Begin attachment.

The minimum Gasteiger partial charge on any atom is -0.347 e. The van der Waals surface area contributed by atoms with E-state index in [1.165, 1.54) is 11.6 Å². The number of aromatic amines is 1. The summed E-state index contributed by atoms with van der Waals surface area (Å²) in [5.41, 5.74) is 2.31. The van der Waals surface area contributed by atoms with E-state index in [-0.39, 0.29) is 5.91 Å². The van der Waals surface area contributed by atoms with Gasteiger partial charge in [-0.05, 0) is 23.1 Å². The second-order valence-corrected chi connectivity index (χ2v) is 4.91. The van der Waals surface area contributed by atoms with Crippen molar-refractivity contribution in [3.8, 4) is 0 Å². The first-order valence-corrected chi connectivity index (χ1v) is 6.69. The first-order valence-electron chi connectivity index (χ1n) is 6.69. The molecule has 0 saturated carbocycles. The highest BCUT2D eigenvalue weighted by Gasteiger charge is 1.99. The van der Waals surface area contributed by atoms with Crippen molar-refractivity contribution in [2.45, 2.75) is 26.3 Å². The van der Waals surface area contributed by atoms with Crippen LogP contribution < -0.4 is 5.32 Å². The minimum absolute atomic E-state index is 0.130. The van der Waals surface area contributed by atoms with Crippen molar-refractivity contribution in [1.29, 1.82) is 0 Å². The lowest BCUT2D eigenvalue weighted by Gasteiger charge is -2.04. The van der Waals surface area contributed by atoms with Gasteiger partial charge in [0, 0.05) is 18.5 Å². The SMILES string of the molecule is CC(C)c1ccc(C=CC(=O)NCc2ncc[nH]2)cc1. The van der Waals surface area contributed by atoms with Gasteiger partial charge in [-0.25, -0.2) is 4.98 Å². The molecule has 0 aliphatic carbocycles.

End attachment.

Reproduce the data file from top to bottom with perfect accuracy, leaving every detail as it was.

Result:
The minimum Gasteiger partial charge on any atom is -0.347 e. The van der Waals surface area contributed by atoms with E-state index in [1.165, 1.54) is 11.6 Å². The number of aromatic amines is 1. The summed E-state index contributed by atoms with van der Waals surface area (Å²) in [5.41, 5.74) is 2.31. The van der Waals surface area contributed by atoms with E-state index in [-0.39, 0.29) is 5.91 Å². The van der Waals surface area contributed by atoms with Gasteiger partial charge in [-0.05, 0) is 23.1 Å². The second-order valence-corrected chi connectivity index (χ2v) is 4.91. The van der Waals surface area contributed by atoms with Crippen molar-refractivity contribution in [3.8, 4) is 0 Å². The first-order valence-corrected chi connectivity index (χ1v) is 6.69. The first-order valence-electron chi connectivity index (χ1n) is 6.69. The molecule has 0 saturated carbocycles. The highest BCUT2D eigenvalue weighted by Gasteiger charge is 1.99. The van der Waals surface area contributed by atoms with Crippen molar-refractivity contribution in [2.45, 2.75) is 26.3 Å². The van der Waals surface area contributed by atoms with Crippen LogP contribution < -0.4 is 5.32 Å². The minimum absolute atomic E-state index is 0.130. The van der Waals surface area contributed by atoms with Crippen molar-refractivity contribution in [1.29, 1.82) is 0 Å². The lowest BCUT2D eigenvalue weighted by Gasteiger charge is -2.04. The van der Waals surface area contributed by atoms with Gasteiger partial charge in [0, 0.05) is 18.5 Å². The SMILES string of the molecule is CC(C)c1ccc(C=CC(=O)NCc2ncc[nH]2)cc1. The van der Waals surface area contributed by atoms with Gasteiger partial charge in [-0.25, -0.2) is 4.98 Å². The molecule has 0 aliphatic carbocycles.